BAD EDUCATION (2020)

April 23, 2020

 Greetings again from the darkness. Trust in our national institutions may be at an all-time low, but it’s not like there haven’t been plenty of events over the years to make us wary enough to demand attention and oversight. This story of the 2002 Nassau County Schools scandal is a prime example. This is director Corey Finley’s follow up to his clever and twisted THOROUGHBREDS (2018), and the script is from writer Mike Makowski, who was a student in the district when the scandal hit.

Hugh Jackman plays Dr. Frank Tassone, the District Superintendent of Schools, while Oscar winner Allison Janney (I, TONYA) is Pam Gluckin, the Assistant Superintendent. Both are excellent, but Mr. Jackman delivers what might be his best ever performance. His Tassone is uber-charming, and clearly wants the best for the schools and students. We do notice some oddities about him. He seems to be overly concerned about his physical attractiveness – perfect business suits, facelifts, not a hair out of place, and big smiles to show the world he has it all under control. In contrast, if Ms. Janney’s Pam had a mustache, she would certainly twirl it as the story’s most obvious villain.

The film opens by informing us that the district has been evaluated as doing excellent in terms of student test scores, student admissions to prestigious schools, raising property values in the area, and with financial success that leads to a new construction project – one that appears to be more of an ego project than substantive for education. Ray Romano plays the President of the School Board, and we get glimpses of life at the school, and the challenges faced by the administrators. As with many things, if all is well, few questions are asked.

However, stuff hits the fan when a reporter for the school paper starts doing some basic research. Rachel (Geraldine Viswanathan, BLOCKERS) is writing a “fluff” piece on a new high dollar capital improvement project at the school, when she stumbles on irregularities in billing. It turns out Ms. Gluckin has been embezzling for years. When the discrepancies first come to light, the conversations with the school board and administrators is downright fascinating. The crime is obvious, but by going public, who does it help and who does it hurt? These people don’t want the kids to lose opportunities. They don’t want their property values to drop. And they don’t want the bad publicity that comes with being unaware fraud had been ongoing under their watch.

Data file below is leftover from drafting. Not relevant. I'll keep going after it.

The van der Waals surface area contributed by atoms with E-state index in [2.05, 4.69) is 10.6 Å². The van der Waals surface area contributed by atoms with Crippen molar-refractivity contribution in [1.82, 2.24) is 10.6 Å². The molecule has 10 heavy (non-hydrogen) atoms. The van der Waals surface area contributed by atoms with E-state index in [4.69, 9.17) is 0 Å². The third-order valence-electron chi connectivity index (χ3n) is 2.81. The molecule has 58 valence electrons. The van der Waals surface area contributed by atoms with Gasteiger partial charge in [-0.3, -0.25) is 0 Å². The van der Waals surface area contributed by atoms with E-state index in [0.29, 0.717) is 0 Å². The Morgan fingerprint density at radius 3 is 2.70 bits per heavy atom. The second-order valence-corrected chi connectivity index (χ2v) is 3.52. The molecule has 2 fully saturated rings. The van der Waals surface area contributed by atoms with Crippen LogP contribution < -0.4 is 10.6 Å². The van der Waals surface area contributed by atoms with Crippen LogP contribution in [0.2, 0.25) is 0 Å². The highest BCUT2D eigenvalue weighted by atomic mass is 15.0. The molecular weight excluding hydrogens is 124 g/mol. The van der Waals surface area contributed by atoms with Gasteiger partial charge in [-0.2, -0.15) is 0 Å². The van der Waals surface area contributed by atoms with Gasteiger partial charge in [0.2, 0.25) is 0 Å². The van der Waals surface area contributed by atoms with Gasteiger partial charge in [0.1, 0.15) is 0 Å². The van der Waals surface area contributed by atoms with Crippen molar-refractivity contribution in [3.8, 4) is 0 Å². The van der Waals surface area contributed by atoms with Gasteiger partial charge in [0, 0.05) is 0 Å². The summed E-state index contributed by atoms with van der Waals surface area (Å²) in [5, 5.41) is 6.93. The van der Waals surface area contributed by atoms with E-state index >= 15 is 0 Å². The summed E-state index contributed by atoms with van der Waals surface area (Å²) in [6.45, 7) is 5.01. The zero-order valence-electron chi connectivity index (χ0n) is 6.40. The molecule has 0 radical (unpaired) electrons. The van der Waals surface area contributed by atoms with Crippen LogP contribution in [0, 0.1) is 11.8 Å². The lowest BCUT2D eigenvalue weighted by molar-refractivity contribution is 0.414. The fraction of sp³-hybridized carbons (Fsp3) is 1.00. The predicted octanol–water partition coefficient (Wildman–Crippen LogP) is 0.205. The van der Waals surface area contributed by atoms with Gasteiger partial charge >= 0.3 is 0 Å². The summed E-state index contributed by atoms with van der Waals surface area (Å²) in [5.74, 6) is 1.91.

Once Ms. Gluckin’s scheme has been exposed, Jackman really kicks it into gear for Tassone. Any additional details would spoil the fun, but it becomes clear that he’s a master manipulator. Corrupt people have a way of convincing themselves their actions are justified, given the good work they do. You know the drill – underappreciated and underpaid. Solid support work comes from David Bhargava as Rachel’s father, who is also going through his own professional crisis. Alex Wolff is the editor of the school paper, and he faces his own moral dilemma in a scene where he knows the right thing to do will actually cause harm to his college opportunity. Finally, Rafael Casal stars as Kyle, a bartender/dancer and former student of Tassone, as they are reunited in Las Vegas.

Director Finley and cinematographer Lyle Vincent (THROUGHBREDS, A GIRL WHO WALKS HOME ALONE AT NIGHT) shoot in harsh light, never allowing the truth to hide behind soft filters. These are complex people with real lives and real families and real friends, all doing good things for the students. Watching a compromise of morals or a twisting of ethics is always a bit uncomfortable, but the film shows just how easy we can overlook the obvious. The film features brisk pacing with some dark humor in moments that least deserve humor. The trailer is a bit misleading, as the comedy is quite dark in nature. A low-key approach to filmmaking provides none of the over-the-top dramatic flair we expect. Instead it’s social commentary and a psychological study of pathological liars and manipulators … in positions that bring public trust.

premieres HBO April 25, 2020

watch the trailer: